Archive for the ‘literature’ Category

A Sydney reader – 10 classics to read before you visit

August 28, 2011

Thinking of Sydney? I’m off there soon and it got me wondering how my my view of that city has been shaped by its literature.  So here are 10 books selected from my own reading that will get you in the mood for a visit!

The fatal shore

The timeless land

No barrierStorm of time

The secret river

Seven little Australians

Playing Beatie Bow

  • Playing Beatie Bow / Ruth Park – children’s time travel adventure about love and family and growing up.  Read this before you visit The Rocks as most of the places in the book are still there…

Ride on stranger

  • Ride on stranger / Kylie Tennant – an early 20th century journey through a Sydney of con men and communists, radio and religion and the road to independence.  Sharp and funny.

The harp in the south

Women in black

I came to 5 of these from film or TV tie-ins – Seven little Australians, The timeless land trilogy and Playing Beattie Bow – with a very young Peter Phelps as Judah.  All my editions of these ones are tie-in editions with stills on the covers – adaptations do lead you back to the source material!


5 books meme

June 21, 2011

In the interests of not staying up till midnight for each blogpost I’m preparing this one early, and having my first go at a meme, the 5-books-meme!  Thank goodness for Library Thing which should make this quite easy!  I also had an online book-buying binge whilst I was laid up with my sprained ankle – have you tried Booko yet?  It’s an Oz price comparison site and absolutely brilliant.  I’ve got lots of books on the go and in the to-read pile!

1. The books I’m currently reading:

Empty cradles / Margaret HumphreysAlthough I’ve got a few in my currently reading collection in LT, I am only seriously reading two books at the moment:  Empty Cradles (a re-read prompted by going to see Oranges and Sunshine last Friday, just as wrenching and horrifying as I remember) and Dancers in Mourning by Margery Allingham.  I’m a long time fan of the four Queens of crime, Margery Allingham, Agatha Chistie, Dorothy L Sayers and Ngaio Marsh.  (Nice to see some fellow DLS fans in the #blogjune blogroll – that’s you Hecuba Reads and you Bookends!)  My Mum and sister have complete sets of Aggie, I’ve had a complete collection of DLS’s detective fiction for years, and I’ve only recently completed my Marsh collection.  Dancers in mourning / Marjorie Allingham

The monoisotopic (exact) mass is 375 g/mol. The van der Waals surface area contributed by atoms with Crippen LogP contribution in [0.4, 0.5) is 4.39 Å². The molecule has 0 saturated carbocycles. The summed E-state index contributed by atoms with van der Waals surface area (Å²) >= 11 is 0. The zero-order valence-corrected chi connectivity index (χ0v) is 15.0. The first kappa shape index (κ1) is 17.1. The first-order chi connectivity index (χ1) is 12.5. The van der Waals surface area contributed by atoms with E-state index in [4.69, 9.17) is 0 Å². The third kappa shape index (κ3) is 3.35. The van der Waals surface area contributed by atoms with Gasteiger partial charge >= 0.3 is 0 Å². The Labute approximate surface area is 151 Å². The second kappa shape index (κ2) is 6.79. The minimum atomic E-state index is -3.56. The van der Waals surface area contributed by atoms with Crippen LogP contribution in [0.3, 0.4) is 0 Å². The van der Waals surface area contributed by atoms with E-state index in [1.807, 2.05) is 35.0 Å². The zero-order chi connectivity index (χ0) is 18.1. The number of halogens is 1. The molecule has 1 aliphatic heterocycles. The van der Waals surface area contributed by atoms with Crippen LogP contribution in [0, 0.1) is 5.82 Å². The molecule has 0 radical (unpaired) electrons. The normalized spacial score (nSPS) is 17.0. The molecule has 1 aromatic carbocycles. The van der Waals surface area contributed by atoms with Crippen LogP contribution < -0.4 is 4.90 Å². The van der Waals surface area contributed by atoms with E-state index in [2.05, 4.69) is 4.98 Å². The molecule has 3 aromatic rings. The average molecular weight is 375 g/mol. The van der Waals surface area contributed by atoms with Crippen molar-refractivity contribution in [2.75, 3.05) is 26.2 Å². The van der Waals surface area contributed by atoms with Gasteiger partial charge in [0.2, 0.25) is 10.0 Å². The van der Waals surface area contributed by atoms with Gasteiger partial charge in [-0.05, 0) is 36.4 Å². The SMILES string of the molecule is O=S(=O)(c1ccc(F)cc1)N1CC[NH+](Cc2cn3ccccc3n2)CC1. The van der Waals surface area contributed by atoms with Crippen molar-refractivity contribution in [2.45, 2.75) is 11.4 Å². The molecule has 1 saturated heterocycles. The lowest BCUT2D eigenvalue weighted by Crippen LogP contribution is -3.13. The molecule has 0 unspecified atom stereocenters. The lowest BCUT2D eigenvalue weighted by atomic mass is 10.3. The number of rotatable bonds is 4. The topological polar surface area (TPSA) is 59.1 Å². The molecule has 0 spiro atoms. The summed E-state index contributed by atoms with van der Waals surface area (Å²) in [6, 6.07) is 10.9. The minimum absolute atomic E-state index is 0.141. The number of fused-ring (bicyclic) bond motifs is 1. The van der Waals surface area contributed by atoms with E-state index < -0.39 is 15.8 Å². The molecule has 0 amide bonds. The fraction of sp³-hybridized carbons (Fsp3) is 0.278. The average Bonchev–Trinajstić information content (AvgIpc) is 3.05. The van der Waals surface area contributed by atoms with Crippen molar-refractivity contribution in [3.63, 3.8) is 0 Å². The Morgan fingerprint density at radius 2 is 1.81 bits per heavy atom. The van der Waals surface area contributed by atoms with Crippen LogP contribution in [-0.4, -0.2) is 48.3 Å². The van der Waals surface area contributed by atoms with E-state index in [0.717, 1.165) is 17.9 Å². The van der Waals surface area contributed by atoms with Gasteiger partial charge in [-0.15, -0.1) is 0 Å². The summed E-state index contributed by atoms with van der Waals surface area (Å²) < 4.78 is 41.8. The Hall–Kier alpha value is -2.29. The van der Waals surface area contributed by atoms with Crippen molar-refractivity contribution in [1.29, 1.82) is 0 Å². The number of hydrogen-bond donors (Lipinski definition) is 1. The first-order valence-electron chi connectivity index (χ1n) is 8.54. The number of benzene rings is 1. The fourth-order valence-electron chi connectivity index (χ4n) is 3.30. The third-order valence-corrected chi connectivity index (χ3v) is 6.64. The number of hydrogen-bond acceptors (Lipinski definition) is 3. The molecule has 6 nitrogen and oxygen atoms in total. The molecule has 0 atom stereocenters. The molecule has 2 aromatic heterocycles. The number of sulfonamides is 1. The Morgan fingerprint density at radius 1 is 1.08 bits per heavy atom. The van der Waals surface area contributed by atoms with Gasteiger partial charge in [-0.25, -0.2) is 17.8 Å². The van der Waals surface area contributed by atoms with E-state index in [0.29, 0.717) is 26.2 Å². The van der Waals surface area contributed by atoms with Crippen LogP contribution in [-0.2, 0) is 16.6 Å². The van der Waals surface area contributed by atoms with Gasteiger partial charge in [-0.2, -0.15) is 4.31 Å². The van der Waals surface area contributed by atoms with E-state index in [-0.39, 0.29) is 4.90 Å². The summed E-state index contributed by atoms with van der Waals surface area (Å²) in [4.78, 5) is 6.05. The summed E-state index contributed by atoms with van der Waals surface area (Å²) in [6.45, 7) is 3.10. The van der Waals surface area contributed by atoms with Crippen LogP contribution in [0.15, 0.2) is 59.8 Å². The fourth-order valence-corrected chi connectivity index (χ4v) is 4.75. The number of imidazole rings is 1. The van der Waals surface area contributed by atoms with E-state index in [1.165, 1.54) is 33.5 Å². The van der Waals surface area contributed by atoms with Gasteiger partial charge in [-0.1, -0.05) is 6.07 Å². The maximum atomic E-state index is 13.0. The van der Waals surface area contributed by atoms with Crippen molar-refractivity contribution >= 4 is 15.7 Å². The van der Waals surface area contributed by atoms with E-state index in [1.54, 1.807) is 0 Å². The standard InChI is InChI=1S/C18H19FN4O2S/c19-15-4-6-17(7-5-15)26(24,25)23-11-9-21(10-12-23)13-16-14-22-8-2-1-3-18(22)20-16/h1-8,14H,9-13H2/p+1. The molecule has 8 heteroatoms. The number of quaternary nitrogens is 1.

So now I’m working my way to a complete set of Campion stories by Allingham.  (Not sure if I’ll go for the later ones written by her husband, I couldn’t come at the Jill Paton-Walsh continance of Sayers’ work).  I particularly love these ladies’ works written and set in the 30s, indeed, when I went to art school and studied art history I found the art milieu of the interwar period strangely familiar, and realised I knew the atmosphere from reading detective fiction!  Soviet Club anyone?

2. The last books I finished

Homer's Odyssey / Gwen CooperI’ve already written about Little Bets, so I’ll talk about the two previous finished reads: Homer’s Odyssey by Gwen Cooper and  The Phantom tollbooth by Norman Juster.  Homer’s Odyssey will appeal to the many cat-lovers amongst #blogjune’s participants (Bookslibrariesandcats for example!).  I found this story just a bit too catty in its early chapters (my mum agreed, but we are, I confess, dog-people) however I persisted and it drew me in, I was ultimately moved by how one small, blind, cat became the cat-alyst for growth in his owner’s life.  Phantom tollbooth / Norman JusterThe Phantom Tollbooth is the childrens’ classic that got away and that I’ve only read as a grown up (the Green Knowe books are another example of childrens’ books I came to late and loved)  Again I’m in the zeitgeist with this one as  Joy’s book blog has already reviewed this gem for Blogjune!  (And thanks to ABE Books Reading copy book blog for alerting me to this one!)